Mann Center for Ethics and Leadership
The Building Block: Engaged Learning
Engaged learning is service rooted in and intrinsically linked to teaching and/or research that encompasses community problem solving, as well as emphasizes student and faculty reflection on the service experience. The most critical component of this model is that the work is integrated into both the work of the community partner and the university’s curricula, creating a collaborative problem solving approach. This academic link fosters sustainable partnerships. Students not only learn by doing, but also by serving. At Samford, over 180 engaged learning courses have been developed in each of the University’s 10 schools and colleges.
What is Engaged Learning?
Engaged learning is at the heart of nearly everything the Mann Center does. It is a form of pedagogy and scholarship built on reciprocal exchange with communities both near and far for mutual benefit and development.
Well-designed engaged learning courses integrate academic content, community partnerships, and critical reflection to address the challenges communities face. At the Mann Center engaged learning is grounded in the Christian tradition and takes three general forms: experiential learning, community-based learning, and community-based research courses.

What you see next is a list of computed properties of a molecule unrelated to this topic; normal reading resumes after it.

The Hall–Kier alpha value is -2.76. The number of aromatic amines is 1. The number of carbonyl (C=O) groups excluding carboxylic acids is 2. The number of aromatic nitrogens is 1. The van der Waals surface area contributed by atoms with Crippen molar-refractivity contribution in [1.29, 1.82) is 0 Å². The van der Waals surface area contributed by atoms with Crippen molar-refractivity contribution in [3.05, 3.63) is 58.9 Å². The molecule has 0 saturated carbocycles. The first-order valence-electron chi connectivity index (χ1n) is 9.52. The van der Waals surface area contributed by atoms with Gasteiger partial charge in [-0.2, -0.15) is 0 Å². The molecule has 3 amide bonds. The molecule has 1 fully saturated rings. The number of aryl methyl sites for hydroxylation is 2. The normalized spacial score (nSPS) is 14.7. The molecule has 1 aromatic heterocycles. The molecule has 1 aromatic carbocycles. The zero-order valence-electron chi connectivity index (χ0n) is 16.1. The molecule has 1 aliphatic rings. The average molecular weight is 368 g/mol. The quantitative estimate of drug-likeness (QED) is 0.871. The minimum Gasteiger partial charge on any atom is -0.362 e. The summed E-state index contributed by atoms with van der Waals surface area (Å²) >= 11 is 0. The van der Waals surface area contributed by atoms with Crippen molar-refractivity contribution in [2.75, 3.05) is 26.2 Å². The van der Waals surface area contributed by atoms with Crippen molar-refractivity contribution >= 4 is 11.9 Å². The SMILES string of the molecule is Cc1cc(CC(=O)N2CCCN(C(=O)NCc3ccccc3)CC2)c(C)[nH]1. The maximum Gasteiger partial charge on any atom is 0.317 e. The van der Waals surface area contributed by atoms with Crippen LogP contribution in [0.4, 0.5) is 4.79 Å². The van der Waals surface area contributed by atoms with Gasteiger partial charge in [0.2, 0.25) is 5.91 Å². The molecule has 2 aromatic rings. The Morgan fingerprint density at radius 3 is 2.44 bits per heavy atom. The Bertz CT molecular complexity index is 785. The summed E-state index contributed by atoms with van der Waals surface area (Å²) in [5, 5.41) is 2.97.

In experiential learning courses students encounter outside the classroom what they study in class. For instance, students in Samford’s intermediate Spanish classes regularly attend Latino cultural events in the city, while students in World Religions visit a synagogue to better understand Judaism.
In community-based learning courses students have the opportunity to contribute to the community beyond the campus. Their experiences in the community are integrated into class during class discussions and in written assignments.
One example of community-based learning is the Samford Traditions & Oral History Recording Initiative (STORI). Through STORI Samford students get out into the community to collect, preserve, archive and disseminate oral histories from across the state of Alabama. This innovative program provides students with research and communication skills, while providing the community with a digital copy of their diverse histories through stories.
In community-based research courses students explore a critical question alongside a community organization with the results of their study assisting the organization.
Community-based research can also take the form of a collaborative effort between academic researchers and non-academic community members that aims to generate social action and positive social change through the use of multiple knowledge sources and research methods. Ideally, the research questions originate from off-campus communities and the process involves meaningful participation by all partners in every stage of the research. Students can be involved in this research through curricular or co-curricular approaches.